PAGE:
I also believe that OOP will be supplanted as the dominant programming model over the next 5-10 years as the XML and Web services model takes hold. I'm already building apps where I send hand-crafted SOAP messages within the application from one piece of code to another. Remember: the OS itself works off a message pump.
I agree, but we have examples already that are far simpler than SOAP/WS-xxx. Consider the open source Erlang system. Their messaging system is multi-language through the use of erl_interface and works with pure Java using jinterface.
Don Box writes...
My only point of contention is Sam's statement that when you control both ends of the wire, SOAP isn't the right answer.
I'm not convinced... For one, even in a homogeneous system, managing interface evolution in a CORBA/DCOM-like system is much harder than in a XML/SOAP-based system.
This might be a good argument if the choices were restricted to SOAP, CORBA, and DCOM. But remember, all three of these systems were intended for multi-language and multi-owner distributed interfaces.
If you truly own both end-points then you can provide very simple and transparent mechanisms such as those in Gemstone Smalltalk. Or far simpler, the open source Erlang.
And Don continues...
More importantly, as the supporting infrastructure for SOAP gets hardened into the (distributed and local) computing fabric, there is a lot to be gained from leveraging it. Today, this advantage isn't so obvious. Going forward, I think it will be.
No doubt there will be a lot to be leveraged as enterprises invest millions of dollars into a SOAP/WS-xxx infrastructure.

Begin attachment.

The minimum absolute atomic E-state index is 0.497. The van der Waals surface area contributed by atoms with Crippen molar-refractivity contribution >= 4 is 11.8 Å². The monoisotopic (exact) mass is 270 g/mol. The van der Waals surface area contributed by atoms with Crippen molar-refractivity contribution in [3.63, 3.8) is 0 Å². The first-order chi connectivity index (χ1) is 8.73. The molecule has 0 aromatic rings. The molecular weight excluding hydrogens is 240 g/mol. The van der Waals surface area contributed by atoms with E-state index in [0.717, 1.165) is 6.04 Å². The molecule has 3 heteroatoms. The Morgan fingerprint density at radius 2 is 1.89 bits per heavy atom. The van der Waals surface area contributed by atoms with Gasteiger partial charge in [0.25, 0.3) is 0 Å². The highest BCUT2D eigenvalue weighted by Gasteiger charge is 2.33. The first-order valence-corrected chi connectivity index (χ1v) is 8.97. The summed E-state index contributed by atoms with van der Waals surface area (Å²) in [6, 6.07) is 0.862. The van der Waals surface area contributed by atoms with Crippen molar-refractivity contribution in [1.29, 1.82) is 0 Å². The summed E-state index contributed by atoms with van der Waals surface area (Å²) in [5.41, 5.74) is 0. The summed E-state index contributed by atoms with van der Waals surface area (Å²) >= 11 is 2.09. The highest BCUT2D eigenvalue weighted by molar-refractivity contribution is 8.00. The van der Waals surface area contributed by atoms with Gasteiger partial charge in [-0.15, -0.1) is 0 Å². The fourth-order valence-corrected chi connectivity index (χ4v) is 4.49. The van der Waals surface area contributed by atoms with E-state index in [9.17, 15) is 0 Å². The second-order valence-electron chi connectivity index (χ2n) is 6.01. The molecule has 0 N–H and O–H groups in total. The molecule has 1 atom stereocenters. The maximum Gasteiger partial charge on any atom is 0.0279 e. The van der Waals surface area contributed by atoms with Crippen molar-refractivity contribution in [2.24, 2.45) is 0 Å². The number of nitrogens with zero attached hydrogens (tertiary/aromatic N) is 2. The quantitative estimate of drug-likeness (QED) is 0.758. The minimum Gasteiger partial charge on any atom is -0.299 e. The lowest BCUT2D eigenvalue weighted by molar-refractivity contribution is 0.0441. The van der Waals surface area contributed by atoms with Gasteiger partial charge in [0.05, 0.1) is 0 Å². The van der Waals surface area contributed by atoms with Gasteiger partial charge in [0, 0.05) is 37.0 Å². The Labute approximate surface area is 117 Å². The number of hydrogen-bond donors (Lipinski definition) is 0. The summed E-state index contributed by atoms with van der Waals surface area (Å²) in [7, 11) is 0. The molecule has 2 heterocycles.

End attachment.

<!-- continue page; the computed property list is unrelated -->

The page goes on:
The question though is this the most efficient investment? Why?
The Web Services hype (and it is not much more than that today for most corporations) appears to me to be a "taking" in the making. If I controlled the purse strings I would sit back as long as possible to watch this stuff shake out. Let someone else spend the $$$ for now and then read the blogs that tell me what went wrong.
If I had to forge ahead with something I would do the simplest thing that could possibly work. I would look for the Web Services equivalent of Philip and Alex's Guide to Web Publishing
Andy [Hertzfeld] says "the hard thing about being a programmer is keeping track of lots of abstract things." I disagree. The hard part of programming is creating static documents (whether tectual or graphical) that result in correct dynamic interactions. This static to dynamic barrier is something most people don't cross with ease.
I'm with Phil Windley on this. (The quote above is from his blog). We struggle to simplify dynamic interactions even conceptually. And we have not even begun to figure out truly useful notations.
Toss distance and asynchrony into the equation and we are still very much at a loss.
From Infoworld's Web Services Report...
This declarative approach is the real essence of SOA, and of course it's not a new idea. I trace its lineage to MTS (Microsoft Transaction Server), which begat COM+ and J2EE. All these middleware technologies pull services (e.g., transaction management, connection pooling) out of components, and weave them into to the fabric in which the components are deployed.
We can (and should) go even 30 years back to discover some deeper roots of Web Services that run through but do not originate with MTS...